Upward and onwards and although now very late and getting dark, we set off for Burton via the M11, A604 etc, arriving there about 3am.196 achieved an easy 55mph on the motorway.
Malcolm had to drive straight back to Kent to return the trade plates. En route, the diff oil seal sprang a leak. I had arranged with the foreman at Stevensons garage to park there, and he allocated us a space on the back row. This meant shifting one of their coaches and putting it back after we had parked up. We left a trail of oil in their yard which caused the mechanic to investigate a leak on their bus - until they realised we were the guilty party! All this happened in about 1982/3, I think.
After a while we painted the front panels in A&D colours to make it look better and soon the shed at Burton was ready for a 3rd vehicle and so it moved there. In due course a single deck lean-to to the shed was built to accommodate 196 and release a double deck space in the main shed. Between about 1995 and 2011, we received an annual visit from Eric & Joyce Nixon. During these stays, Eric worked steadily on the bodywork of the coach, beating out the various dented panels, renewing others, fitting beading, to the point where the external panelling was pretty well completed. One of the seats was stripped down to the bare timber frame to enable the eventual manufacture of seats to replace those missing which most probably went into Transit vans in Kent!
In the meantime, the pit had been built in my shed, and in about 2007, I was able to free up the pit where the trolleybus had been standing. This enabled some chassis work to be tackled on 196. All the brake hydraulic parts (hoses, master and slave cylinders) were removed for overhaul and this included re-sleeving with stainless steel sleeves, carried out by Jeremy Price in Bromsgrove. Once re-fitted, this gave some comfort about future brake performance. Whilst on the pit the rear axle oil seal was renewed and the entire chassis painted with red oxide primer and silver finishing paint.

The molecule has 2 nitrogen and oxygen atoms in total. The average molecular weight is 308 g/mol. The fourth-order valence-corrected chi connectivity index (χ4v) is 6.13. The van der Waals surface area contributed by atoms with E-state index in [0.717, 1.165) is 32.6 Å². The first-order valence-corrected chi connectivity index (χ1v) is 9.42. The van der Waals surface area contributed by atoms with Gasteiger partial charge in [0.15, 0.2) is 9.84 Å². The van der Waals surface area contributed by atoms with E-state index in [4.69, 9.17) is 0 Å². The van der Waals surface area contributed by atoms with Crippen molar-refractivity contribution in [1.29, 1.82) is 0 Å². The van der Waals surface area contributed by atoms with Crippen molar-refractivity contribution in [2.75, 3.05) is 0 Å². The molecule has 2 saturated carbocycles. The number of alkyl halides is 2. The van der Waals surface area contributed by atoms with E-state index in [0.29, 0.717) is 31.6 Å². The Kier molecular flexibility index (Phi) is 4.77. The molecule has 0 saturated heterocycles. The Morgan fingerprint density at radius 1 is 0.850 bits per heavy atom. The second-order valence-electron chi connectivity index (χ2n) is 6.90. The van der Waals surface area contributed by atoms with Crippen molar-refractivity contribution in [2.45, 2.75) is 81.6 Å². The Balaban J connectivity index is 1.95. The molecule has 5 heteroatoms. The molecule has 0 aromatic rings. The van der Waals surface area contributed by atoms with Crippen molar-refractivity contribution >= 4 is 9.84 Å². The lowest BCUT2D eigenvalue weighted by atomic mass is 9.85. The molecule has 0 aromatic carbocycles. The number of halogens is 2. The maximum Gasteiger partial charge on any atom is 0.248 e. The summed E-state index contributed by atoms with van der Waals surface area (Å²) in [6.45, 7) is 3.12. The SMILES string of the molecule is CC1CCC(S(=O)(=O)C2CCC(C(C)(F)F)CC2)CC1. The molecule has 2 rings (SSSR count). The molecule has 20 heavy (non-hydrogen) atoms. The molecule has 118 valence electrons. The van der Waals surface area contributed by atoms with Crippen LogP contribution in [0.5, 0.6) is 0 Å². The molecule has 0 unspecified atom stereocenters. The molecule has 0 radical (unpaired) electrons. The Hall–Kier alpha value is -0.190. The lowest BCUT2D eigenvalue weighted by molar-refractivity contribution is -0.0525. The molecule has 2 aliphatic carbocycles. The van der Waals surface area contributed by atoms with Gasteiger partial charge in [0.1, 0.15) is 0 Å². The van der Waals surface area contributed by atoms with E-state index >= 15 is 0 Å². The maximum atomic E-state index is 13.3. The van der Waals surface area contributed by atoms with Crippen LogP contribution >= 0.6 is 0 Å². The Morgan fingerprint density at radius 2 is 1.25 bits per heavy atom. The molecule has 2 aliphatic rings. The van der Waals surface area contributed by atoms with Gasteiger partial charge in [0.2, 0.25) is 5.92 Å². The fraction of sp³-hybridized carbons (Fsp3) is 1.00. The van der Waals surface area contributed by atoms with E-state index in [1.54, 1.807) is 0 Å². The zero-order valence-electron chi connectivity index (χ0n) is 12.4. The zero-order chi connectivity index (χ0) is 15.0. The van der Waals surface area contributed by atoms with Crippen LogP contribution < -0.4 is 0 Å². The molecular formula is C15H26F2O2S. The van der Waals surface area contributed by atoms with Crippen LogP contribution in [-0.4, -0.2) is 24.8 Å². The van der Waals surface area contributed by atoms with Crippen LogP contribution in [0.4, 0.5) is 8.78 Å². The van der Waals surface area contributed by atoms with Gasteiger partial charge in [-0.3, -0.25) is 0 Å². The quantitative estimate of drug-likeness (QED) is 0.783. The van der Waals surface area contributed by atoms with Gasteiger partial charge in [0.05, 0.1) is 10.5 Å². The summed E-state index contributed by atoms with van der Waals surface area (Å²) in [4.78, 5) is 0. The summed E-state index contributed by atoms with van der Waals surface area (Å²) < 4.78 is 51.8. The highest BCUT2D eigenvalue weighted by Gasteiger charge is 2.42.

Other work completed at Burton was the rebuild of the boot floor and the rear body structural bumper. This was badly corroded, being of steel, and bent, having been struck. Other parts seriously badly rusted were the cab doors, also in steel. Special sections had to be folded and welded in. The n/s door is pretty well complete and fitted, but the driver's side door is still to fit.
For the move to Medstead, a low-loader was employed, but for easier loading 196 was driven under own power for a couple of miles to a flat yard. This confirmed everything is still working, although en-route the cab filled up with fumes, despite having no cab door, indicating there was an exhaust leak somewhere under the cab floor. Remaining work will mainly comprise of restoration of the interior. The ceiling trim is very rotten, as is the floor covering. The seats all need to be re-trimmed, and several to be made, and moquette lining to most of the interior including the inside of the rear dome needs to be fitted. The moquette for this was purchased some years ago, along with some for the other preserved A&D vehicles. Some of the glass louvres over the side windows are broken and will need replacing. I suspect that some attention will be required on the winding mechanism of the drop windows, as it will be nice to have them operational. The one broken pane was replaced at Burton.